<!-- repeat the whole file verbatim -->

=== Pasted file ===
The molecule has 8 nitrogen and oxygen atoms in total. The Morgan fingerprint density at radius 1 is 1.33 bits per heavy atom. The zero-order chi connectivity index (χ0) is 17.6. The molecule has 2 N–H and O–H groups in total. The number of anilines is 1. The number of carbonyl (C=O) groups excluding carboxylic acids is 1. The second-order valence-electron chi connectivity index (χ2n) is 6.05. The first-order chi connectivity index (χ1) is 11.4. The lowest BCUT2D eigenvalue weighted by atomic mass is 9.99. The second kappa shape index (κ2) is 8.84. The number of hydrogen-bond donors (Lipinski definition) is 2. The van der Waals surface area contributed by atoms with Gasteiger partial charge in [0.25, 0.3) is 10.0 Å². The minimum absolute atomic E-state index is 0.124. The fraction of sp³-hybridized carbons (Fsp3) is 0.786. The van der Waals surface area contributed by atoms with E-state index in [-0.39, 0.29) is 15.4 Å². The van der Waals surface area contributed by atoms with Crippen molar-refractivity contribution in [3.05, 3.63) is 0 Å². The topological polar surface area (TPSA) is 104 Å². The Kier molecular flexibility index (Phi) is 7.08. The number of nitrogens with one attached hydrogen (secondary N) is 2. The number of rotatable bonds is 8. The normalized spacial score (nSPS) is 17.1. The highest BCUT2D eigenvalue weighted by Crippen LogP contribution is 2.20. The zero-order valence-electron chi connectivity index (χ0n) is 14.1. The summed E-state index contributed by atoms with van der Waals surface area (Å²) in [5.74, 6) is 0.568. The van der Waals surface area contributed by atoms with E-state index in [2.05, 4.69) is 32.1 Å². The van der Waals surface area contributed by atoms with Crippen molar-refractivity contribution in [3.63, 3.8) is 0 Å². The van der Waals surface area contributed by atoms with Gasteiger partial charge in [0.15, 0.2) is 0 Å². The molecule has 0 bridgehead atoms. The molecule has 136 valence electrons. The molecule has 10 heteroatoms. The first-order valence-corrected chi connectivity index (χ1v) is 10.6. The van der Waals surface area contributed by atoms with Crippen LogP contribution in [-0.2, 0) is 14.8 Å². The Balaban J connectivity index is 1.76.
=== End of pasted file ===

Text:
The molecule has 8 nitrogen and oxygen atoms in total. The Morgan fingerprint density at radius 1 is 1.33 bits per heavy atom. The zero-order chi connectivity index (χ0) is 17.6. The molecule has 2 N–H and O–H groups in total. The number of anilines is 1. The number of carbonyl (C=O) groups excluding carboxylic acids is 1. The second-order valence-electron chi connectivity index (χ2n) is 6.05. The first-order chi connectivity index (χ1) is 11.4. The lowest BCUT2D eigenvalue weighted by atomic mass is 9.99. The second kappa shape index (κ2) is 8.84. The number of hydrogen-bond donors (Lipinski definition) is 2. The van der Waals surface area contributed by atoms with Gasteiger partial charge in [0.25, 0.3) is 10.0 Å². The minimum absolute atomic E-state index is 0.124. The fraction of sp³-hybridized carbons (Fsp3) is 0.786. The van der Waals surface area contributed by atoms with E-state index in [-0.39, 0.29) is 15.4 Å². The van der Waals surface area contributed by atoms with Crippen molar-refractivity contribution in [3.05, 3.63) is 0 Å². The topological polar surface area (TPSA) is 104 Å². The Kier molecular flexibility index (Phi) is 7.08. The number of nitrogens with one attached hydrogen (secondary N) is 2. The number of rotatable bonds is 8. The normalized spacial score (nSPS) is 17.1. The highest BCUT2D eigenvalue weighted by Crippen LogP contribution is 2.20. The zero-order valence-electron chi connectivity index (χ0n) is 14.1. The summed E-state index contributed by atoms with van der Waals surface area (Å²) in [5.74, 6) is 0.568. The van der Waals surface area contributed by atoms with E-state index in [2.05, 4.69) is 32.1 Å². The van der Waals surface area contributed by atoms with Crippen molar-refractivity contribution in [3.63, 3.8) is 0 Å². The van der Waals surface area contributed by atoms with Gasteiger partial charge in [0.15, 0.2) is 0 Å². The molecule has 0 bridgehead atoms. The molecule has 136 valence electrons. The molecule has 10 heteroatoms. The first-order valence-corrected chi connectivity index (χ1v) is 10.6. The van der Waals surface area contributed by atoms with Crippen LogP contribution in [-0.2, 0) is 14.8 Å². The Balaban J connectivity index is 1.76.